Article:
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Laughing at Dark Humor is a Sign of a High IQ

Are you the type of person who laughs out loud at jokes about death, disease, deformities, tragedies and catastrophes? Do you find yourself following up jokes you share with, “Screw you, that’s funny!” Congratulations! A new study has determined that you’re one smart sicko. Researchers at the Medical University of Vienna showed volunteers cartoons exhibiting dark humor or sick comedy and found that those who liked them also tended to be intelligent. I knew it! I mean, that’s interesting … tell me more.

Researchers at the Medical University of Vienna selected 156 people – a mix of men and women from various educational backgrounds with an average age of 33 – and gave them a standardized IQ test. The volunteers were then given 12 dark cartoons by German artist Uli Stein and asked to report their reactions.

One cartoon showed a morgue worker lifting a sheet so woman could identify a body. She says, “Sure, that’s my husband. Anyway, which washing powder did you use to get that so white?”

Another had a group of surgeons performing an operation when a heart pops out and hits a doctor in the face. A second remarks, ‘That’s the most amazing case of tissue rejection I’ve ever seen!’

Do you think those jokes are funny or are you just trying to impress the person reading over your shoulder?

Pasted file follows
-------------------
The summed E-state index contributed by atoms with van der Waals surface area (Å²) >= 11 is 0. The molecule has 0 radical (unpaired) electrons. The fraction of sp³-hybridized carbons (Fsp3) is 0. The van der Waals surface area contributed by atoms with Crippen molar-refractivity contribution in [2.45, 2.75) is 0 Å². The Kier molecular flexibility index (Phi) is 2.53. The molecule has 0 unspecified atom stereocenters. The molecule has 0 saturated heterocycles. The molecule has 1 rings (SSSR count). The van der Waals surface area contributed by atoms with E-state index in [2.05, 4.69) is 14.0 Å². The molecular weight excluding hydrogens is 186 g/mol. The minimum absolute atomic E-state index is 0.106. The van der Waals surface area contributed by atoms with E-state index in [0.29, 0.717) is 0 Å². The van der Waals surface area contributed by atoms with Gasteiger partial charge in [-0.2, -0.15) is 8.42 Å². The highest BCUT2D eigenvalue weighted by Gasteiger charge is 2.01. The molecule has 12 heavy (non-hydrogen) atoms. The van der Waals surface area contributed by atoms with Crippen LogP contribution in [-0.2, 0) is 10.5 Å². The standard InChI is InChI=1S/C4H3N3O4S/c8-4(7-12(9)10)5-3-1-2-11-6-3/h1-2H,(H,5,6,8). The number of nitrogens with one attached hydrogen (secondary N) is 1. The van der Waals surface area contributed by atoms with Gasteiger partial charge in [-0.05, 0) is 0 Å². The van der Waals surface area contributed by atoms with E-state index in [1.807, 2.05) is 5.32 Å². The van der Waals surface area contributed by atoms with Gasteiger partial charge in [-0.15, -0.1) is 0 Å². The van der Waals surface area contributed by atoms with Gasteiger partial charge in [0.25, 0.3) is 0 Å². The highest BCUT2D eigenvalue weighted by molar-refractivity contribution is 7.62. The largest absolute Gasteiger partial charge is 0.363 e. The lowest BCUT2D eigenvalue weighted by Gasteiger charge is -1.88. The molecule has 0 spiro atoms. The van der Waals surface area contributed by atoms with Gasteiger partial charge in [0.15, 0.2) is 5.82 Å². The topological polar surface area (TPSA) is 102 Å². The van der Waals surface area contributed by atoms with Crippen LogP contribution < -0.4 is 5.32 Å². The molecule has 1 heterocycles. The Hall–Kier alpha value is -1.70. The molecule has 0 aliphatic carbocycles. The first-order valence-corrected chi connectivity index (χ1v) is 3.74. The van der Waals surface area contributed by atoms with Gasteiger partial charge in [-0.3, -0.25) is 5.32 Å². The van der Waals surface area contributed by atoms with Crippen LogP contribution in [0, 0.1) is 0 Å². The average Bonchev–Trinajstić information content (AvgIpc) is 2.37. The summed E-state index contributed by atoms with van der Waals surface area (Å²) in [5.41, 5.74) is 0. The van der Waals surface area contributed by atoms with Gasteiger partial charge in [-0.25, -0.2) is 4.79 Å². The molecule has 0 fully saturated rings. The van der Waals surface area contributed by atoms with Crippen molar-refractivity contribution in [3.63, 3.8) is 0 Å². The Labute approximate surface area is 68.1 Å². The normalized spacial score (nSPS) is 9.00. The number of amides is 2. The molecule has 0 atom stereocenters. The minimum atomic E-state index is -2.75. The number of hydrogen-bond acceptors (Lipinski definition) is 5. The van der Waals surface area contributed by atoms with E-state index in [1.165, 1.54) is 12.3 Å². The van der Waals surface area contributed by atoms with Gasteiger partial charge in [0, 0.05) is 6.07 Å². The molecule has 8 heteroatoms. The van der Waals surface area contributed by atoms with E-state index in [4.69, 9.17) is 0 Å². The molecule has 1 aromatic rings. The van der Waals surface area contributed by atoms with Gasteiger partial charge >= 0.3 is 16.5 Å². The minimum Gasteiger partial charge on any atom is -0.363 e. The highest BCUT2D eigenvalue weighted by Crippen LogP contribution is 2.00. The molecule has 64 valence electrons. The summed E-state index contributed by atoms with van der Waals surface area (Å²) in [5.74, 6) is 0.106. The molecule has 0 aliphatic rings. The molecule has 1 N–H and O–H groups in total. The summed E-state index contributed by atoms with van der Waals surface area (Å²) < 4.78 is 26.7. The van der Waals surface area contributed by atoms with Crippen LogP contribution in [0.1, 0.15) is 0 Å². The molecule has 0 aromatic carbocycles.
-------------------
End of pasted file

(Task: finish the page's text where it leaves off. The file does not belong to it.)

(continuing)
Charles Addams – a master of dark humor

According to the results published in the journal Cognitive Processing, people who got the jokes and loved the dark humor had the highest IQ test scores, were better educated and, believe it or not, less aggressive and less negative. On the other hand, those who didn’t understand the jokes or didn’t like them had average IQs and exhibited the highest levels of aggression and negativity.

No less of an expert on human behavior than Sigmund Freud would be shocked at these results. He believed highly aggressive and negative persons were drawn to humor as means pf reducing those tendencies. In fact, the study shows that it requires a higher level of intelligence to repress revulsion or aggression and figure out the humor or cleverness in a dark joke, much the same as in understanding a pun.

These results support the hypothesis that humour processing involves cognitive as well as affective components and suggest that these variables influence the execution of frame-shifting and conceptual blending in the course of humour processing.

Do you agree or is your IQ under 100?

Screw you, that’s funny!

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Paul Seaburn Paul Seaburn is one of the most prolific writers at Mysterious Universe. He’s written for TV shows such as "The Tonight Show", "Politically Incorrect" and an award-winning children’s program. He's been published in “The New York Times" and "Huffington Post” and has co-authored numerous collections of trivia, puzzles and humor. Paul likes to add a bit of humor to each MU post he crafts. After all, the mysterious doesn't always have to be serious.
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